Martin and John

Dale Peck

ISBN: 9781616954840

Published: February, 2015

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Paperback $16.00

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Dale Peck

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Description

Dale Peck’s debut is a tour de force of shifting identities in which Martin and John find each other again and again: in a trailer park, a highend jewelry store, a Kansas barn, and later, in New York City, living under the shadow of the AIDS epidemic. Though their names remain the same, their identities are constantly shifting, creating...

Dale Peck’s debut is a tour de force of shifting identities in which Martin and John find each other again and again: in a trailer park, a highend jewelry store, a Kansas barn, and later, in New York City, living under the shadow of the AIDS epidemic. Though their names remain the same, their identities are constantly shifting, creating a fractured view of loss and desire in the early years of the AIDS crisis. Vaulting through self and history, Martin and John is one of the most remarkable novels to emerge from an America ravaged by disease, and one of the finest and most complex love stories of the ’90s.

Martin and John is the first volume of Gospel Harmonies, a series of seven stand-alone books (four have been written) which follow the character of John as he attempts to navigate the uneasy relationship between the self and the postmodern world.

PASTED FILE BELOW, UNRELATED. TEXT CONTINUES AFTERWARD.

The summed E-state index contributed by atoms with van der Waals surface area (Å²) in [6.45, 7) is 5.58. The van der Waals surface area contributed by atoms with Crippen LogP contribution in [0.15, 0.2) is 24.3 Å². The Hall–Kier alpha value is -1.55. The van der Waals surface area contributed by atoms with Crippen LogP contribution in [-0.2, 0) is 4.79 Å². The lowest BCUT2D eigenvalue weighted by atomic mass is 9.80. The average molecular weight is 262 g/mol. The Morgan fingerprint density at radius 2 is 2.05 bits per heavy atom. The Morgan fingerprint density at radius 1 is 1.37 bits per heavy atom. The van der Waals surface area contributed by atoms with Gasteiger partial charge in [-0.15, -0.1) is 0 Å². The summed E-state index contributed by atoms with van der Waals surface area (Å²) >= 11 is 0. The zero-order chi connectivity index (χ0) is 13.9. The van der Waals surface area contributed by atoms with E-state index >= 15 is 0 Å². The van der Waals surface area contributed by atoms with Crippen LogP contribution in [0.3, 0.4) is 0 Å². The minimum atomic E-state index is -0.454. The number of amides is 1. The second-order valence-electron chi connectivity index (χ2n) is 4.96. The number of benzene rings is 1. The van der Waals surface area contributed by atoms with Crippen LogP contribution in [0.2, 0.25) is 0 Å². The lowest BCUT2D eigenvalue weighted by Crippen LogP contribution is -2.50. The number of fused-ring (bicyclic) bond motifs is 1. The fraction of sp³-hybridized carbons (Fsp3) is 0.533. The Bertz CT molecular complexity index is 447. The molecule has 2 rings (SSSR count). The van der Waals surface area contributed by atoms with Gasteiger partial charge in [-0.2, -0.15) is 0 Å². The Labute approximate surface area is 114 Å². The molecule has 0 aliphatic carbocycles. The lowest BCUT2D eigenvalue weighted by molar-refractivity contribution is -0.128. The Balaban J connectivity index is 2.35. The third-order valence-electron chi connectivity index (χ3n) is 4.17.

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“[Dale Peck's] wisdom about human feelings, his talent for translating those feelings into rose and his sophisticated mastery of literary form all speak to a maturity that belies his twenty-five years. In short, a stunning debut. ”
—The New York Times
“Peck’s first novel has a dark brilliance and moments of real beauty, but it is a book that is shocking, hard to accept fully, and hard to ignore. ”
—Los Angeles Times
“Dale Peck is what we've been waiting for, a new talent with vast ambitions and a voice like an angel chewing on broken glass. Martin and John launches an important career. ”
—Michael Cunningham
“These are elegant, nightmarish variations on two compressed, mordant themes: love in the time of AIDS and the eternally fragile politics of domestic desire ... The somber lyricism, the fresh conception of form, the profoundly human grasp of character all suggest this touchingly young writer will have a great future. ”
—Edmund White